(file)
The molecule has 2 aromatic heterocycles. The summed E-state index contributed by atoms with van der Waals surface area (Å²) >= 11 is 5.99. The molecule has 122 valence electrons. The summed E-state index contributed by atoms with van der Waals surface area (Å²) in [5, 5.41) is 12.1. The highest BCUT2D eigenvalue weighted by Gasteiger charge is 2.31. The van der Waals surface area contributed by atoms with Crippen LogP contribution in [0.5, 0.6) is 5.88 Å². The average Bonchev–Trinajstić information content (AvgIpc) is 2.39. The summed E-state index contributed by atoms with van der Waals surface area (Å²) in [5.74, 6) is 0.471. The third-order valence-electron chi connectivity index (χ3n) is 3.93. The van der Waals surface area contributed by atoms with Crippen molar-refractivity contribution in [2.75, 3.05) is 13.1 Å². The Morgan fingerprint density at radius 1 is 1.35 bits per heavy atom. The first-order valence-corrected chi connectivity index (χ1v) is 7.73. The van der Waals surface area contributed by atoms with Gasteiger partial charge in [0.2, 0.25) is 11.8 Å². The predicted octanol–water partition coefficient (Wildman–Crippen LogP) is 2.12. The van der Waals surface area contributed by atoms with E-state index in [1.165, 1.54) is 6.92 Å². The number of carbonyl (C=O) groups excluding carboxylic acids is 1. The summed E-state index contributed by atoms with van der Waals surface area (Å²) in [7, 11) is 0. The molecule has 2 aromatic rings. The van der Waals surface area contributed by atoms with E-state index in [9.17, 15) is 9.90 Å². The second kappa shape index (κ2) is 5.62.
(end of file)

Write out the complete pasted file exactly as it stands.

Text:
The molecule has 2 aromatic heterocycles. The summed E-state index contributed by atoms with van der Waals surface area (Å²) >= 11 is 5.99. The molecule has 122 valence electrons. The summed E-state index contributed by atoms with van der Waals surface area (Å²) in [5, 5.41) is 12.1. The highest BCUT2D eigenvalue weighted by Gasteiger charge is 2.31. The van der Waals surface area contributed by atoms with Crippen LogP contribution in [0.5, 0.6) is 5.88 Å². The average Bonchev–Trinajstić information content (AvgIpc) is 2.39. The summed E-state index contributed by atoms with van der Waals surface area (Å²) in [5.74, 6) is 0.471. The third-order valence-electron chi connectivity index (χ3n) is 3.93. The van der Waals surface area contributed by atoms with Crippen molar-refractivity contribution in [2.75, 3.05) is 13.1 Å². The Morgan fingerprint density at radius 1 is 1.35 bits per heavy atom. The first-order valence-corrected chi connectivity index (χ1v) is 7.73. The van der Waals surface area contributed by atoms with Gasteiger partial charge in [0.2, 0.25) is 11.8 Å². The predicted octanol–water partition coefficient (Wildman–Crippen LogP) is 2.12. The van der Waals surface area contributed by atoms with E-state index in [1.165, 1.54) is 6.92 Å². The number of carbonyl (C=O) groups excluding carboxylic acids is 1. The summed E-state index contributed by atoms with van der Waals surface area (Å²) in [7, 11) is 0. The molecule has 2 aromatic rings. The van der Waals surface area contributed by atoms with E-state index in [9.17, 15) is 9.90 Å². The second kappa shape index (κ2) is 5.62.